Tumor suppressor p53 promotes cell death in response to environmental stress signals including DNA damage, hypoxia and aberrant proliferative signals like oncogene activation [Vazquez et al., 2008]. This molecule is important for combating carcinogenesis. A mutation inactivating p53 is found in about 50% of cancer including hepatoma, prostate cancer and lymphoma [Soussi and Wiman, 2007; Petitjean et al., 2007]. In cervical cancer cell line HelaS3, p53 activity is inhibited by human papillomavirus E6 and E7 proteins, which is demonstrated to be critical for the carcinogenesis of cervical cancer [Kessis et al., 1993]. Thus, activation of p53 is an appropriate approach for the treatment of cancers [Vazquez et al., 2008]. We read with great interest the paper “Roscovitine Up-Regulates p53 Protein and Induces Apoptosis in Human HeLaS3 Cervix Carcinoma Cells” published by Wesieska-Gadek et al. in your journal [Wesierska-Gadek et al., 2008]. Roscovitine increases p53 activity in HelaS3 cells through several mechanisms including increased protein expression, decreased degradation and protein activation of p53. The mechanism for the role of activated p53 in cancer treatment involves in both cell cycle arrest and apoptosis. Activation of p53 can increase p21 expression, which in turn inhibits a broad range of CDKs and PCNA-dependent DNA polymerase activity [Warbrick et al., 1997] and thus reduce cell cycle progression. Activation of p53 also causes cell apoptosis through activation of pro-apoptosis pathway and inhibition of IAPs (the inhibitors of apoptosis). Thus, activation of p53 can be used solely for the treatment of cancer.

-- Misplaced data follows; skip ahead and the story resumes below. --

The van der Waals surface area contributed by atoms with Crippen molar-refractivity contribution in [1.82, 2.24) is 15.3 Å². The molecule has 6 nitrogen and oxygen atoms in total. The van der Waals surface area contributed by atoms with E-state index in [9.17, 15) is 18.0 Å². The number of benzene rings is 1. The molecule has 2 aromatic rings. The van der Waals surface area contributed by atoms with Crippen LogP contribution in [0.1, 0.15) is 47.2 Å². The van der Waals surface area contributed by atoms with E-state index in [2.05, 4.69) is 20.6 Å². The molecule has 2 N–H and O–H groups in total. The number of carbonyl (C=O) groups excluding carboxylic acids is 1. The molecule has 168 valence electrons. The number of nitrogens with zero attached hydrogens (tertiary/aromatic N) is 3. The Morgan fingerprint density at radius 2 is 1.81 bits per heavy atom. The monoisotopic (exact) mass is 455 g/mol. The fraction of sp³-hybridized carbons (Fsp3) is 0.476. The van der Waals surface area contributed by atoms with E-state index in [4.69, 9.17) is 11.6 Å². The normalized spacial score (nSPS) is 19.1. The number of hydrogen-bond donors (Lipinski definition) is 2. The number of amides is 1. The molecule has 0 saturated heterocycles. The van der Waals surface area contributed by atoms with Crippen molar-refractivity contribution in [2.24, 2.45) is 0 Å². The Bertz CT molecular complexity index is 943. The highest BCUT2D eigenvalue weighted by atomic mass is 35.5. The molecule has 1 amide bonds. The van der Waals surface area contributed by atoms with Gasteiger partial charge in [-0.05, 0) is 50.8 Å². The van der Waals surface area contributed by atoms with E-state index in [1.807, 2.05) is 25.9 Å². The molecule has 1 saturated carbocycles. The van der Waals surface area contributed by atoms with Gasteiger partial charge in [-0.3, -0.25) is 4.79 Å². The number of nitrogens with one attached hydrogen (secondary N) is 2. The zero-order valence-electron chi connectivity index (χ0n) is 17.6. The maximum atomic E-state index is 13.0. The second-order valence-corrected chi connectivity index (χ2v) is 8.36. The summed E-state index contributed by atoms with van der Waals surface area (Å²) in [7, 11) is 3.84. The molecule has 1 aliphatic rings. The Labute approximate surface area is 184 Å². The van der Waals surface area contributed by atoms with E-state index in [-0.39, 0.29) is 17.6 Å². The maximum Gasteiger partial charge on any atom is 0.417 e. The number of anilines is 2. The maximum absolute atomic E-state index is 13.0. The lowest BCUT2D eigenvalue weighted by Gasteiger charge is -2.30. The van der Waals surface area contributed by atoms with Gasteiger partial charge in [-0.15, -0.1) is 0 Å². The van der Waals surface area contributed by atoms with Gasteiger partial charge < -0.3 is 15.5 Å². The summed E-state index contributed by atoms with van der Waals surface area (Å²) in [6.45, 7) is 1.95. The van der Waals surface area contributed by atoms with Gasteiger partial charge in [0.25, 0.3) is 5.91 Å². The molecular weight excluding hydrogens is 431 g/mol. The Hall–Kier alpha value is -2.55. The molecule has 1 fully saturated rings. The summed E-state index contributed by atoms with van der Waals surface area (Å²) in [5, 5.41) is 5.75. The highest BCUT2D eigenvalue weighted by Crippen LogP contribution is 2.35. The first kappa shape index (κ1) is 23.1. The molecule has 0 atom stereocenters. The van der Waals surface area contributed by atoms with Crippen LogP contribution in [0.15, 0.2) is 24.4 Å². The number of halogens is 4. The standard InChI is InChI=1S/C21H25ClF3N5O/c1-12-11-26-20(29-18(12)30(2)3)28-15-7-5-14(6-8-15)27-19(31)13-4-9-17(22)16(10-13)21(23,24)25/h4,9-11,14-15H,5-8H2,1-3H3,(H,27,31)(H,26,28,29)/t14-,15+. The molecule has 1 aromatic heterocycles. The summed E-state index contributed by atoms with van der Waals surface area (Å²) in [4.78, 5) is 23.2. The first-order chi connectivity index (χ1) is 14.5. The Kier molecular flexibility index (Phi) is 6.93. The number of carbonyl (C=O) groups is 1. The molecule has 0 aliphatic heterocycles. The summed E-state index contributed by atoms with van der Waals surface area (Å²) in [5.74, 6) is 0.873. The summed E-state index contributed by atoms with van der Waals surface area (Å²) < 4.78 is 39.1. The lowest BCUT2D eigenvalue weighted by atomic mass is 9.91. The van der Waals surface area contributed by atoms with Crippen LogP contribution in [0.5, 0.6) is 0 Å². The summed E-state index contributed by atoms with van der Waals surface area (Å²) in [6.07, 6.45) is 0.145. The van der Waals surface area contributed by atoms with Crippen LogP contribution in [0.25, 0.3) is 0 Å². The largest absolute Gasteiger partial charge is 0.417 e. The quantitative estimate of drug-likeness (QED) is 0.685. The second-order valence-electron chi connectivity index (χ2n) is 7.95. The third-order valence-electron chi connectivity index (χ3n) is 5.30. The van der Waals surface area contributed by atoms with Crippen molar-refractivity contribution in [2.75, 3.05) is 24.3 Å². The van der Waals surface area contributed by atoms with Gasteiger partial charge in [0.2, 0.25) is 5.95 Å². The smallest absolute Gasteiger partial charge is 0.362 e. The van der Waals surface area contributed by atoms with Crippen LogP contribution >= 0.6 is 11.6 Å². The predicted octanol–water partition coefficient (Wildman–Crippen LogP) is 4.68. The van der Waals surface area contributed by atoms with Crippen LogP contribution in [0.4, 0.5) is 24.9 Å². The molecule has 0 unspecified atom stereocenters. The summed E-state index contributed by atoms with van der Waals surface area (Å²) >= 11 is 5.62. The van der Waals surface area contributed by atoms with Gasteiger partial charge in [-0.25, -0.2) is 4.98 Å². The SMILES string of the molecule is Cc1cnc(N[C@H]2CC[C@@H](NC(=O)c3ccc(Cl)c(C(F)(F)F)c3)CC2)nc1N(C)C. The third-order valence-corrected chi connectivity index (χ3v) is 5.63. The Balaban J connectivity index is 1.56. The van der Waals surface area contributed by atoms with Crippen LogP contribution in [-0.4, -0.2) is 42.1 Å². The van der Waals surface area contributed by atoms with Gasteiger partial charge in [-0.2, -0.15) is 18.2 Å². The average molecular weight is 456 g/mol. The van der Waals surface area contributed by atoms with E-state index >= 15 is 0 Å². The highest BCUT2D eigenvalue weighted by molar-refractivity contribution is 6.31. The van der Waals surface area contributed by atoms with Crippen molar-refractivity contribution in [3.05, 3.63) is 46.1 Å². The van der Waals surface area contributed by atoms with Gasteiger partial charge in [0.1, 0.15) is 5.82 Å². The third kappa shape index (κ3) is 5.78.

Roscovitine was compared with cisplatin and proved to be superior because roscovitine has no cytotoxicity. This research provided a new approach to activate p53. The authors showed that roscovitine phosphorylated p53 at Ser46 different from cisplatin which phosphorylated p53 at Ser15. The potency of roscovitine activating p53 is several folds lower than cisplatin. However, cisplatin at high dose causes cytotoxicity, neurotoxicity and nephrotoxicity because it makes DNA mutation. Roscovitine was shown to have no effect on DNA. This is the valuable finding to incorporate non-toxic p53 activator in the cancer treatment regime. Roscovitine may be used in combination with cisplatin to reduce the dose of cisplastin and reduce cytotoxicity while anti-tumor activity is increased. Roscovitine can also be combined with other chemotherapy such as signal pathway inhibitors. Activation of p53 has been used in combination with inhibition of anti-apoptotic pathway such as NF-kB or chemotherapy such as adriamycin [Lowe et al., 1994; Dey et al., 2008]. The components from natural products, which have no cytotoxicity, have also been demonstrated to activate p53 like garlic and mushroom [Peng et al., 2007; Jedinak and Sliva, 2008]. The diallyl disulfide from garlic increases p53 expression markedly at the concentration of 200 µM in colon cancer cell line HT29 [Song et al., 2009]. The extract of mushroom contains major component beta-glucan, which has extensively studied to stimulate immune system to combat cancer [Chen and Seviour, 2007]. Now it is also shown to activate p53. However, it is still needed to confirm how beta-glucan activates p53. Overall, these may provide more potent and safe approaches to activate p53 for cancer treatment.